Small business and startup tip: managing bookkeepers, accountants, and the end-of-year mishegoss

Ugh. Right? It’s December, so it must be time for those year-end activities so beloved by small business owners and managers. As much fun as it is (not), it is still necessary to go through the process of tying up the loose ends, making sure the books balance, and handing the entire package off to the tax accountant in time to get your returns back on time. Words that come to mind? Tiresome, boring, frustrating, annoying, essential, imperative, obligatory.

I guess it’s those last three words that have inspired me to put a few thoughts out on the topic. Here’s my approach: starting in October, I go through all of the reports with the bookkeeper (we have new one, by the way, and she’s awesome. Hi, Kona.) We look closely at our bank accounts, payables, receivables. I start with financial statements for the first 3 quarters: Does anything seem unusual? Do the actuals match up reasonably well to the budget and projections? If anything raises antennae, we drill down to look at detail together. Next we go through the quickbooks file. Spot checking as we go, we look for discrepancies in assigned accounts. Is everything properly categorized? Do transactions appear to fall in the correct budget categories? Typically we will identify a handful of mistakes made during the year and correct those in preparation for the next big step (which usually occurs in early December).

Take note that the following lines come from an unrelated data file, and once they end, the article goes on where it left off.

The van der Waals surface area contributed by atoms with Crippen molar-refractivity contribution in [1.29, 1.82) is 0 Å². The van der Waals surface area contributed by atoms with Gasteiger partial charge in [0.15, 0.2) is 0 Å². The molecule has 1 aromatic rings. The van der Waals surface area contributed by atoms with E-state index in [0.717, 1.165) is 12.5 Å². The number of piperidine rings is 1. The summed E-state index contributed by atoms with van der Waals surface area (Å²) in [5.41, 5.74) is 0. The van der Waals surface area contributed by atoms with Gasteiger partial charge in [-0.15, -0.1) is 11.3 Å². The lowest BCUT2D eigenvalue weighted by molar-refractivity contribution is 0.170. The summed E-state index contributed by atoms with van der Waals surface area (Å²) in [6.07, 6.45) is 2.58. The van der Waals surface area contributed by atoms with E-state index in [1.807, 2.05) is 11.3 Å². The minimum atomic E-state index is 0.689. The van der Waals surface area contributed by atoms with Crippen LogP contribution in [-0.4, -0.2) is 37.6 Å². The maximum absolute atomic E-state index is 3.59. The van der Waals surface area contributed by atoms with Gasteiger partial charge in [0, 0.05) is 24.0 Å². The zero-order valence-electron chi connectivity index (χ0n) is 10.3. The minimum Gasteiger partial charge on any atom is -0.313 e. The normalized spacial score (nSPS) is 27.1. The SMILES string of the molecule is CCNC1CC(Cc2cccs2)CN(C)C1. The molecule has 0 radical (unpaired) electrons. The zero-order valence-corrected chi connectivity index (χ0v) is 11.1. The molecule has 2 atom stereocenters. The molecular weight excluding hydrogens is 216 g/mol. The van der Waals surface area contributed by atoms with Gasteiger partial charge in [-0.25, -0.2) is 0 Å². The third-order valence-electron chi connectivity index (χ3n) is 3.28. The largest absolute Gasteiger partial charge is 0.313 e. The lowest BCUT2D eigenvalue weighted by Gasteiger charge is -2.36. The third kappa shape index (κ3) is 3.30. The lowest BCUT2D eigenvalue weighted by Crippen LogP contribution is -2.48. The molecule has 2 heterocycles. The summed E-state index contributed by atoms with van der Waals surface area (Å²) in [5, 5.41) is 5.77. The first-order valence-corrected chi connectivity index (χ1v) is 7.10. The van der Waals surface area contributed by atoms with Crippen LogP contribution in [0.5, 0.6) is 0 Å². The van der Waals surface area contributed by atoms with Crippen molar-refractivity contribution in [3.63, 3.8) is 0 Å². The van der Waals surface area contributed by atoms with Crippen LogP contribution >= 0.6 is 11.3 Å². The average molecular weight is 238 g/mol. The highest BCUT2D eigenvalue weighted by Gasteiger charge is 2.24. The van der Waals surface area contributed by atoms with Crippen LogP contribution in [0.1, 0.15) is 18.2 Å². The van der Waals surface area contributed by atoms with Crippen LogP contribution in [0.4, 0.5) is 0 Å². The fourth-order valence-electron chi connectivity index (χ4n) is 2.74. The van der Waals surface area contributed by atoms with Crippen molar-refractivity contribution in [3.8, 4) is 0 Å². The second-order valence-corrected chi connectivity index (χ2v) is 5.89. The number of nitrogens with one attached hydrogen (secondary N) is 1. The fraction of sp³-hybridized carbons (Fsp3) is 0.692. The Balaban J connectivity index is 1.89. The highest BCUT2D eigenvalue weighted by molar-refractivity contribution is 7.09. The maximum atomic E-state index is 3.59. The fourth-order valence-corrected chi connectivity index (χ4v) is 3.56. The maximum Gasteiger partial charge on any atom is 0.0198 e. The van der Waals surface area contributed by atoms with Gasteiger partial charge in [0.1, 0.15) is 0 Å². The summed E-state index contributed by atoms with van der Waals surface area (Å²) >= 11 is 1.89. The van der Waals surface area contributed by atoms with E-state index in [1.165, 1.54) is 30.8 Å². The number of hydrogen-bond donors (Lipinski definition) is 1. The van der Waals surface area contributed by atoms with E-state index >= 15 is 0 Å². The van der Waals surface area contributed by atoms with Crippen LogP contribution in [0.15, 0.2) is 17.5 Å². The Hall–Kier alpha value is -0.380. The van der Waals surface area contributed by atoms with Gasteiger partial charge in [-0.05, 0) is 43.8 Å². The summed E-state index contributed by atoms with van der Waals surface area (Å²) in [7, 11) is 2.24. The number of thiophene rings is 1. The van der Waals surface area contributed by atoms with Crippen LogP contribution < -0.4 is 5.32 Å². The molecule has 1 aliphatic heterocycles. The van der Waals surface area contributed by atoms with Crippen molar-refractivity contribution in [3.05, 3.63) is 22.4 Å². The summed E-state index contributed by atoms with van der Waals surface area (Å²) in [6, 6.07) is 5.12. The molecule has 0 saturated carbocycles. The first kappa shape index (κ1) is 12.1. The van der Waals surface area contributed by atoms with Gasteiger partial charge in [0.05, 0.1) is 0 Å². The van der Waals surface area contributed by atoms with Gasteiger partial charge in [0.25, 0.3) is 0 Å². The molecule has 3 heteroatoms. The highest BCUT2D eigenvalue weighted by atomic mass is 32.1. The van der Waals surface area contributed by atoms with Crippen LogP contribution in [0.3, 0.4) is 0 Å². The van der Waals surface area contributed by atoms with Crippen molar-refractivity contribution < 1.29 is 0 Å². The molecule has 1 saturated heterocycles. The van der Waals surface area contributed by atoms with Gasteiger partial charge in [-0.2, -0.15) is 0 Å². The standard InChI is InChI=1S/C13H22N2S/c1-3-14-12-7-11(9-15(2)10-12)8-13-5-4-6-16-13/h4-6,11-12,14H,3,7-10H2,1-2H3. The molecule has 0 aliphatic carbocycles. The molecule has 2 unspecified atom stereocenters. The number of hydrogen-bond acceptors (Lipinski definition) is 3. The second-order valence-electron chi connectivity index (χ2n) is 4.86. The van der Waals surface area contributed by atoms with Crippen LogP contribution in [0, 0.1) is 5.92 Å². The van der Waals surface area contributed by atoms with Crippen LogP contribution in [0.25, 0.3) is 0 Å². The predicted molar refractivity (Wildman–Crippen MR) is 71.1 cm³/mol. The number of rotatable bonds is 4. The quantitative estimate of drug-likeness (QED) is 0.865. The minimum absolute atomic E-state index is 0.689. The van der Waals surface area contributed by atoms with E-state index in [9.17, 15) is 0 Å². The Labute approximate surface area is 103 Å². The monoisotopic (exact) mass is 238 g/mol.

The phone call with the accounting firm. The bookkeeper and the accountants will usually start by discussing strategy and timeline, and reviewing some of the mistakes from last year that we might avoid this year. Dates are agreed upon, as are deliverables. We ship off the current reports to them, including the latest QB file. We still have a few weeks left in the year and will send the final QB file, which includes all of December transactions around January 4th or 5th. It is their goal to complete the year end work quickly, make any adjustments to the QB file and then “lock” it. They generate their own list of questions for us, among them might be:

  • Bank statements and reconciliations: are these done? For each account?
  • Credit card statements and reconciliations, too, don’t forget
  • Fixed asset purchases? Do we have a list of these?
  • 1099s? Have we a current list of any going out in January?
  • Insurance payments for employees and partners, etc.
  • Payroll records: are they complete and accurate?
If all goes well they will get the info they need and lock the accounts and create the “trial balance” or completed general ledger by mid-to-late-January. At this point, the tax accountant takes over. They use the year-end reports, QB file, bank reconciliations, etc, and get to work on the work that counts. Lots of questions here, too. She may want to know about:
  • Investor info for K1s (these will typically be ready by early-to-mid-March)
  • Meals and other “questionable” expenses
  • Independent contractors and 1099s
My goal this year is to have the QB file locked on January 10, trial balance to the tax attorney by January 20, K1s prepared and mailed out to investors by February 15, and tax returns signed off on March 15. Anyone wanna start a pool?